Tri County Sentry

Classic Cars Highlight Antique Adventures



 

Ventura– Classic car lovers and hot rodders kept up their tradition Sunday, April 3, as the group came out to Antique Adventures to enjoy some camaraderie and talk classic cars.

The weather slowed the event at first, but before too long, the parking lot was full of classic rides from 1975 or earlier.

Tom Berger unofficially led the event and said the group does not have a name and is just a bunch of guys who like hot rods.

“We show them off, have coffee and donuts and hang out,” he said. “It’s mainly just local guys. Every once and a while, we get people from Thousand Oaks or wherever to show up. Everybody here knows everybody.”

Tom brought his 1937 Ford Slant Back to the gathering and said he’s owned it for about 8.5 years. “I bought it because I liked it,” he said.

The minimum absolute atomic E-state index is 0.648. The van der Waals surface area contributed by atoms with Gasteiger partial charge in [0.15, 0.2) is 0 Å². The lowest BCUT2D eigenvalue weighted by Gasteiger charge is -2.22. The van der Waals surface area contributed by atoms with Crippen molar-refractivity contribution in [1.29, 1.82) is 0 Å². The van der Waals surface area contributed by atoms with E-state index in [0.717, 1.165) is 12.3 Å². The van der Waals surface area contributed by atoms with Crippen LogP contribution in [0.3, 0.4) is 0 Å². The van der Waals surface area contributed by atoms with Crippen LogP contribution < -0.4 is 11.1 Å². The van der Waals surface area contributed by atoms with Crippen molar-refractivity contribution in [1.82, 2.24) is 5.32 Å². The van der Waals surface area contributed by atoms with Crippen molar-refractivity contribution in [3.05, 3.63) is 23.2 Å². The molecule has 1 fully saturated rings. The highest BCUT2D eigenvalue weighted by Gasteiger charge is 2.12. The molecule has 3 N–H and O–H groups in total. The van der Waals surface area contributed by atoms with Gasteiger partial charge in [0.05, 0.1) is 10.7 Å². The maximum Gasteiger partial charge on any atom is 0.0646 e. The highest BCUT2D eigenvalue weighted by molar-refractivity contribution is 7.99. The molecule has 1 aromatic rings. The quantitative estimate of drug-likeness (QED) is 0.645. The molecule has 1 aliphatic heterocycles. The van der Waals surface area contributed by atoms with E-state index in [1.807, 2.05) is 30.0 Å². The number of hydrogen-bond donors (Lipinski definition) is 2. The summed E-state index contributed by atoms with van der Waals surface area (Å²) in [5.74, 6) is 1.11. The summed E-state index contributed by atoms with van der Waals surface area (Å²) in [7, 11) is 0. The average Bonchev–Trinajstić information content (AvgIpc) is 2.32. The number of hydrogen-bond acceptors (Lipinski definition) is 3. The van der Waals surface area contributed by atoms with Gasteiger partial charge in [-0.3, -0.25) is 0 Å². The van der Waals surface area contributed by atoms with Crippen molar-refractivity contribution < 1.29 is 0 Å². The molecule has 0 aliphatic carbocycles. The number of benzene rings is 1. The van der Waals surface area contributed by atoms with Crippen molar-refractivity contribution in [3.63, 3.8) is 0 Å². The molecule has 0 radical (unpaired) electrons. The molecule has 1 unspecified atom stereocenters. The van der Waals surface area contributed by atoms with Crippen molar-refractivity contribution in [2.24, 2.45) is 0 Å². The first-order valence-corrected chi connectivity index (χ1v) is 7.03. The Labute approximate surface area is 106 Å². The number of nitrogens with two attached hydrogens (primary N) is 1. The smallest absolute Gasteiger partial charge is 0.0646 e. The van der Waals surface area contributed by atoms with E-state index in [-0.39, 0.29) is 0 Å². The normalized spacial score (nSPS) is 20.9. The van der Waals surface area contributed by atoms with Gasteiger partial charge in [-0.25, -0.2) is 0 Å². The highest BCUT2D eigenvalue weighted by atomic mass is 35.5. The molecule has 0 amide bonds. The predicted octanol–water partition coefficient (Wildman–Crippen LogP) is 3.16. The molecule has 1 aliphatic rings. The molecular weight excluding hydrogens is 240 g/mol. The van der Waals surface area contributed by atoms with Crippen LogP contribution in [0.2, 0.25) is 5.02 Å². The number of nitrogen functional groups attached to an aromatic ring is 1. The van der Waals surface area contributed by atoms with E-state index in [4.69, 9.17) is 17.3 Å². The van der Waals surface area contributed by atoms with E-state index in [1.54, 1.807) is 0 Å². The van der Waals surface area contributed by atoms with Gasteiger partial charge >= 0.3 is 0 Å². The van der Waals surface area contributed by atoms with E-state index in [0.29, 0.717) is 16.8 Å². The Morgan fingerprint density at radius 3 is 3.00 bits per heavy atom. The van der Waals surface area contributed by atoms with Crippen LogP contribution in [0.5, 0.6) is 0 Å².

Replacing parts, he said, can be hit and miss as some classic parts are not available at the local auto parts chain store.

 

“Most of it, you can order stuff online,” he said. “We don’t have a speed shop in town anymore, so we can get it from Summit Racing or Jegs or one of those places.”

He loves hanging out with all the guys.

“I really don’t care so much about the cars anymore,” Tom said. “I like coming out and hanging out with my friends.”

He said the car was mostly complete when he bought it, but he did fix things that “were messed up.” “I was a mechanic for 44 years,” he said.

The Ford gets about nine miles a gallon, he said, so gas prices in 2022 are a challenge.

“It has a 502 Chevy motor in it and has a little over 600 horses,” he said. “It’s plenty fast.”